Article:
Some people use alcohol to help them cope with trauma. For example, researchers say that women are more likely than men to experience sexual trauma, and higher levels of stress have been shown to increase alcohol abuse and alcoholism risks.[11]

If you’ve always had a drink to help you cope with difficult memories or trauma, you might engage in dry drunk behaviors during your recovery.

Underlying Mental Health Issues

The National Institute on Alcohol Abuse and Alcoholism says alcoholism often occurs with mental health disorders like anxiety and depression.[12] If you have a mental health disorder, it could be more difficult to recover from alcoholism without a proper treatment program. You might also experience a complicated recovery that’s characterized by dry drunk episodes.

Environmental Factors

If you live in a community that has plenty of drinking opportunities, and you often socialize in places like bars, it could be hard to find a new way to connect with your community. You might engage in dry drunk behaviors as you transition to sobriety.

Your Recovery Journey

It may also be part of the process of relapse in recovery and not necessarily a standalone issue. Sobriety is a long and ongoing journey, but with help and treatment, it can become easier. Some people may have dry drunk syndrome early in their recovery, but they learn to manage it with effective treatment.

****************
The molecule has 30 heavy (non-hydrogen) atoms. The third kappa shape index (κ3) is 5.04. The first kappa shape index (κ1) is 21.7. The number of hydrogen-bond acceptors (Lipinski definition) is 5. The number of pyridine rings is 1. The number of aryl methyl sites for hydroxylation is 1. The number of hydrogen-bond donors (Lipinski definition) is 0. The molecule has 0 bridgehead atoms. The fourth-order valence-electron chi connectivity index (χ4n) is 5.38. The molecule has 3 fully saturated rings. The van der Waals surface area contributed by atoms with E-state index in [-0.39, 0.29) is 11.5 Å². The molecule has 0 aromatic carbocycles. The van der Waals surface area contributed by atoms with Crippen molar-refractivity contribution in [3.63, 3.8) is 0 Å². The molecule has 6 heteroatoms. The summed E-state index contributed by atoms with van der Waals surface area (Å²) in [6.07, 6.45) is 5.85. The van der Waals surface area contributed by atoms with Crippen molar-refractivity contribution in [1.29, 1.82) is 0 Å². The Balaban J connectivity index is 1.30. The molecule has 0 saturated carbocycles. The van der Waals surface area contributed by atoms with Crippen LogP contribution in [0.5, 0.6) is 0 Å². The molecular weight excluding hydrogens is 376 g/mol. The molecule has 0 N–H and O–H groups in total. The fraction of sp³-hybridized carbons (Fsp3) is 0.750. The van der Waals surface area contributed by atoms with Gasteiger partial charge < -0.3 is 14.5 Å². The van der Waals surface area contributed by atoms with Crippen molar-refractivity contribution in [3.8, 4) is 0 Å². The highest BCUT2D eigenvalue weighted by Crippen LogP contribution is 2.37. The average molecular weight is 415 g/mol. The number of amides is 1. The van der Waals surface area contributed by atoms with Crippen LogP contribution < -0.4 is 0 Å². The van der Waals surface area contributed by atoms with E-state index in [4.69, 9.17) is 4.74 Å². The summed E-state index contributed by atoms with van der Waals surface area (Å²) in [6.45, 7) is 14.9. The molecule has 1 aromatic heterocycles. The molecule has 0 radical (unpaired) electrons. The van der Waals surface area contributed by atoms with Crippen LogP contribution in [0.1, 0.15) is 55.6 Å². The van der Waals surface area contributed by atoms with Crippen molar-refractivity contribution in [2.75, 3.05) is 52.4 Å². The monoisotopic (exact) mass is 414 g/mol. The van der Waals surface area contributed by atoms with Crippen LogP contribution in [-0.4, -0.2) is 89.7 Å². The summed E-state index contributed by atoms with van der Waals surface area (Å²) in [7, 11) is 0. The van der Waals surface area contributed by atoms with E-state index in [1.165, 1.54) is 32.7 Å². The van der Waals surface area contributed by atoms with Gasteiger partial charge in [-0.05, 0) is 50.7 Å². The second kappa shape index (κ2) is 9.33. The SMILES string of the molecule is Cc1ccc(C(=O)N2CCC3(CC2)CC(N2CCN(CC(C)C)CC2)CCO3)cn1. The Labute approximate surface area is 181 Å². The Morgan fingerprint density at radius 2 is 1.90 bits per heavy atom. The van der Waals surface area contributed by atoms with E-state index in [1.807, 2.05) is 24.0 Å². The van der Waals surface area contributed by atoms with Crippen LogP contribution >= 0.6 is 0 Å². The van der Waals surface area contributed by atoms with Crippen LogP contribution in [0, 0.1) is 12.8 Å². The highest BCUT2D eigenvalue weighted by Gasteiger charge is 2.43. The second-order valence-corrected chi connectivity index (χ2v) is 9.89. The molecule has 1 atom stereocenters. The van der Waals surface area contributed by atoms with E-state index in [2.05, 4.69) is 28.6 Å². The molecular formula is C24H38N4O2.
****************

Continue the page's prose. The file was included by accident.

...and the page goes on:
Signs & Symptoms of Dry Drunk Syndrome

Here are some common signs and symptoms of dry drunk syndrome:[2]

  • Anger, irritability, or frustration
  • Low mood or energy
  • Impatience, restlessness, or difficulty focusing
  • Anxiety or worry about your ability to maintain sobriety
  • Resentment directed toward yourself, people who can still drink, or people who want you to quit drinking
  • Negative or hopeless feelings about your ability to stop drinking
  • Distraction or boredom

In addition to these mood symptoms, specific behaviors and experiences often linked to this syndrome can include the following:[2]

  • Aggressive or impulsive behavior
  • Trouble sleeping
  • A tendency to judge, blame, or criticize yourself harshly
  • Frustration with treatment, which may lead you to skip meetings or therapy sessions, or give up on them entirely
  • Frequent daydreaming or fantasizing, often about alcohol use
  • Dishonesty
  • Using other behaviors, like shopping or gambling, to cope with life while abstinent from alcohol